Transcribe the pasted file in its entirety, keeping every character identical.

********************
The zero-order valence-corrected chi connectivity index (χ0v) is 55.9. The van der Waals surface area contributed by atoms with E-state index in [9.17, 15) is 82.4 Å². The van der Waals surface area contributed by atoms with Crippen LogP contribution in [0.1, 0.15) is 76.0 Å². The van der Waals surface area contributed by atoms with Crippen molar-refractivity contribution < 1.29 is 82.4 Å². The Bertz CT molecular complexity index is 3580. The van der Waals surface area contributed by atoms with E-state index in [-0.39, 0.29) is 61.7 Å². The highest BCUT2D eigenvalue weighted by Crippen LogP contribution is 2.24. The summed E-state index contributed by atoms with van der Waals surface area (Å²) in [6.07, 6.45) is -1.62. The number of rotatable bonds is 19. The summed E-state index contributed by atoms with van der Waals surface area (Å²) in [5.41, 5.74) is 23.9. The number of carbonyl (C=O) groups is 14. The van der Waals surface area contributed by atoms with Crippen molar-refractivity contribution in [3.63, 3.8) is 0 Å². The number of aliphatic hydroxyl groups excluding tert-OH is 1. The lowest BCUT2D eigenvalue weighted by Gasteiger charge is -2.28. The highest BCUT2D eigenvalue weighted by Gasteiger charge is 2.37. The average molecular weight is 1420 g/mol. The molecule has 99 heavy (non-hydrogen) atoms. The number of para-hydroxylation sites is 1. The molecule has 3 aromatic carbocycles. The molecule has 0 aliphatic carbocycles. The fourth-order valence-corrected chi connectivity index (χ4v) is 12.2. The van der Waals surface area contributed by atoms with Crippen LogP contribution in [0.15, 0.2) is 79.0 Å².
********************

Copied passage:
The zero-order valence-corrected chi connectivity index (χ0v) is 55.9. The van der Waals surface area contributed by atoms with E-state index in [9.17, 15) is 82.4 Å². The van der Waals surface area contributed by atoms with Crippen LogP contribution in [0.1, 0.15) is 76.0 Å². The van der Waals surface area contributed by atoms with Crippen molar-refractivity contribution < 1.29 is 82.4 Å². The Bertz CT molecular complexity index is 3580. The van der Waals surface area contributed by atoms with E-state index in [-0.39, 0.29) is 61.7 Å². The highest BCUT2D eigenvalue weighted by Crippen LogP contribution is 2.24. The summed E-state index contributed by atoms with van der Waals surface area (Å²) in [6.07, 6.45) is -1.62. The number of rotatable bonds is 19. The summed E-state index contributed by atoms with van der Waals surface area (Å²) in [5.41, 5.74) is 23.9. The number of carbonyl (C=O) groups is 14. The van der Waals surface area contributed by atoms with Crippen molar-refractivity contribution in [3.63, 3.8) is 0 Å². The number of aliphatic hydroxyl groups excluding tert-OH is 1. The lowest BCUT2D eigenvalue weighted by Gasteiger charge is -2.28. The highest BCUT2D eigenvalue weighted by Gasteiger charge is 2.37. The average molecular weight is 1420 g/mol. The molecule has 99 heavy (non-hydrogen) atoms. The number of para-hydroxylation sites is 1. The molecule has 3 aromatic carbocycles. The molecule has 0 aliphatic carbocycles. The fourth-order valence-corrected chi connectivity index (χ4v) is 12.2. The van der Waals surface area contributed by atoms with Crippen LogP contribution in [0.15, 0.2) is 79.0 Å².